The Negro Motorist Green-Book – 1940

Lets say you were an African-American living in the United States decades before the Civil Rights movement. You wanted to take your family on vacation out of state, but didn't know what businesses were safe to stay at. You couldn't just walk into any hotel and ask for a room! This little guide became a … Continue reading The Negro Motorist Green-Book – 1940

A Proposed New Building For the Monroe Academy

Wouldn't this have been a gorgeous building? This was published in the Monroe News Star back in 1913. Professor Foster and the trustees of the Monroe Academy were looking to expand the school space and the following conceptual drawing was made. It never happened to my knowledge. Ten years later, Monroe Colored High School would … Continue reading A Proposed New Building For the Monroe Academy

Students in Other Parish schools

Last week, I told you about the Monroe Academy, a Leland University affiliate private school for African-American students at the turn of the last century. Leland had affiliate schools all over Louisiana in the 1890s and 1900s and some Ouachita Parish students were sent to these other schools! If the student lived in the western … Continue reading Students in Other Parish schools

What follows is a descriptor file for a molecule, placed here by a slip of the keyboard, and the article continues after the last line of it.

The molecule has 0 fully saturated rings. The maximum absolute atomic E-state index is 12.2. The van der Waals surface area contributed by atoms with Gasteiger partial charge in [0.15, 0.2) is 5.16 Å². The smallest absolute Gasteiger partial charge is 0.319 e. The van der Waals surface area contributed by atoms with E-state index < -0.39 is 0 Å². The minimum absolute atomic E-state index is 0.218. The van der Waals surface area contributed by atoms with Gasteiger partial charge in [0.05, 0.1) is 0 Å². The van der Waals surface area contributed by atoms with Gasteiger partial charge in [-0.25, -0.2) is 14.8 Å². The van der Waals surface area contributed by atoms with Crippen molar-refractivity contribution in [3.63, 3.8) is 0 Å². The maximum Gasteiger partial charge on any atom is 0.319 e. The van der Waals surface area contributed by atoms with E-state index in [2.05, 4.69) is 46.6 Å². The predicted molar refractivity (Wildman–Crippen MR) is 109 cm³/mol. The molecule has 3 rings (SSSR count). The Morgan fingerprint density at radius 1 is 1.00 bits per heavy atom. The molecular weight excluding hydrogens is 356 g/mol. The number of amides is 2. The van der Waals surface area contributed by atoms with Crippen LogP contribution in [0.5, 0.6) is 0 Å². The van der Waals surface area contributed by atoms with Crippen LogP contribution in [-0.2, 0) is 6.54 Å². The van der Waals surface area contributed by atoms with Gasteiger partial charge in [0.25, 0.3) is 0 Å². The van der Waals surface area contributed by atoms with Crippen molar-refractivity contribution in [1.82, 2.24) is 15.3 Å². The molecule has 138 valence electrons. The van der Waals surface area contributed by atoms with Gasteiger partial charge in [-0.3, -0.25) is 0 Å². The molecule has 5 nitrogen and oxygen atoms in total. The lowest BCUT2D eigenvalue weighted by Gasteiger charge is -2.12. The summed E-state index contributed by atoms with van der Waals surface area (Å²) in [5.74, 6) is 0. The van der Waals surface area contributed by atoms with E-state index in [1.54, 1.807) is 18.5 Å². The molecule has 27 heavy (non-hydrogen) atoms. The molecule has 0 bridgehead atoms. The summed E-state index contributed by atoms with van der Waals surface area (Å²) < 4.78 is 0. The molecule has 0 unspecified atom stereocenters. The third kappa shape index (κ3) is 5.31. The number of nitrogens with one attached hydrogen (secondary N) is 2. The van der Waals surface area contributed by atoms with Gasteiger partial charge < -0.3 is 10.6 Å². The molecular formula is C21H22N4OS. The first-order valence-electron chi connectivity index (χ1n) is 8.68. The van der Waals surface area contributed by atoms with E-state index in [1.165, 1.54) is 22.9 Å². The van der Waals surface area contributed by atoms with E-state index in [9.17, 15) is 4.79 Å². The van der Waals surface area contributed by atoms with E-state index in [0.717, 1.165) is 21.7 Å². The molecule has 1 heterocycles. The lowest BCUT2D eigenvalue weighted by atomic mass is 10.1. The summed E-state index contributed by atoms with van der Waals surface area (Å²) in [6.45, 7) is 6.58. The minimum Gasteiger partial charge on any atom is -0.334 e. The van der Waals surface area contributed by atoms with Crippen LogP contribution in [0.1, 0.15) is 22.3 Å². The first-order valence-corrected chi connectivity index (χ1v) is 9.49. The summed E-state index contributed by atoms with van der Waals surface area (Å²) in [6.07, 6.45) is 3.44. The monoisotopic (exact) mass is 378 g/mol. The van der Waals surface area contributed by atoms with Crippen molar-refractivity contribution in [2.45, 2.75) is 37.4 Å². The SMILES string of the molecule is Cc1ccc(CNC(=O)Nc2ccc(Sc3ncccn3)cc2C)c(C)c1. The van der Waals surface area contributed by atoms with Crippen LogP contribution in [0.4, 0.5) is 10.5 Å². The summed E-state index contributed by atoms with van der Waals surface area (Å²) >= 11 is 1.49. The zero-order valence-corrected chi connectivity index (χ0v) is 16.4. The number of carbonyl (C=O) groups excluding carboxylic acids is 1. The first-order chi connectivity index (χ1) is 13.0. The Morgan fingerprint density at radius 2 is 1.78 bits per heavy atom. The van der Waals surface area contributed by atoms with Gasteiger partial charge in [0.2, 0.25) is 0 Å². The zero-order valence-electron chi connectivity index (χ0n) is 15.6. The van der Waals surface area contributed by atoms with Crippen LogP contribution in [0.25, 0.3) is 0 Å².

Students and Faculty of the North Louisiana Industrial Institute

The bulletin for Leland University I found these lists of students in, can be seen on the Internet Archives here : . I also found them digitized on the Hathi Trust page and on the Worldcat database. I transcribed from each brochure the list of students, which added up to around 2,300 names! What … Continue reading Students and Faculty of the North Louisiana Industrial Institute

Monroe’s Ties to a Lost Black University

I am just recently hearing about a private school for African-Americans that was here in the 1890's and the early 1900's. To call out my own biases, I thought that Wisner Colored High School was the only school for African Americans during this time period. I knew of at least one small private school, but … Continue reading Monroe’s Ties to a Lost Black University

Lincoln School

This picture is amazing! It shows the faculty and staff of Lincoln School, which was an African American school during segregation. In 1962 or so, the Elm Street Elementary School was renamed Lincoln Elementary and the old Lincoln School became Carroll Jr. High. I am not sure if this Lincoln Elementary or Carroll Jr. … Continue reading Lincoln School